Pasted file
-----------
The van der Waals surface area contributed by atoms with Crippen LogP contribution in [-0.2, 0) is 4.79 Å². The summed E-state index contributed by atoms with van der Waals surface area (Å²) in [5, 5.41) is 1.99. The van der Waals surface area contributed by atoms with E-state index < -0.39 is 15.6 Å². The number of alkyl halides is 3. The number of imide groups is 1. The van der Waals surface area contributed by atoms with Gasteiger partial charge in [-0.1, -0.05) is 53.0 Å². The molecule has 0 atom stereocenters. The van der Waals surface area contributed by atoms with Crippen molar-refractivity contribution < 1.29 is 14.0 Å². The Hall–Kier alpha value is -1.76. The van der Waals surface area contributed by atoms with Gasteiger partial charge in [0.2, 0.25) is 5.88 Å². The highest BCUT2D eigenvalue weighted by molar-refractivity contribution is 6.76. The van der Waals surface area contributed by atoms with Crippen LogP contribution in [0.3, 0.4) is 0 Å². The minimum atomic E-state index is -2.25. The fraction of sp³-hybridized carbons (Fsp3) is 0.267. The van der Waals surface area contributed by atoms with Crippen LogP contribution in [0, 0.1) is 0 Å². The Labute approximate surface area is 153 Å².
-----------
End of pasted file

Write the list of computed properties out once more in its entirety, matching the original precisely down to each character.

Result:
The van der Waals surface area contributed by atoms with Crippen LogP contribution in [-0.2, 0) is 4.79 Å². The summed E-state index contributed by atoms with van der Waals surface area (Å²) in [5, 5.41) is 1.99. The van der Waals surface area contributed by atoms with E-state index < -0.39 is 15.6 Å². The number of alkyl halides is 3. The number of imide groups is 1. The van der Waals surface area contributed by atoms with Gasteiger partial charge in [-0.1, -0.05) is 53.0 Å². The molecule has 0 atom stereocenters. The van der Waals surface area contributed by atoms with Crippen molar-refractivity contribution < 1.29 is 14.0 Å². The Hall–Kier alpha value is -1.76. The van der Waals surface area contributed by atoms with Gasteiger partial charge in [0.2, 0.25) is 5.88 Å². The highest BCUT2D eigenvalue weighted by molar-refractivity contribution is 6.76. The van der Waals surface area contributed by atoms with Crippen LogP contribution in [0.3, 0.4) is 0 Å². The minimum atomic E-state index is -2.25. The fraction of sp³-hybridized carbons (Fsp3) is 0.267. The van der Waals surface area contributed by atoms with Crippen LogP contribution in [0, 0.1) is 0 Å². The Labute approximate surface area is 153 Å².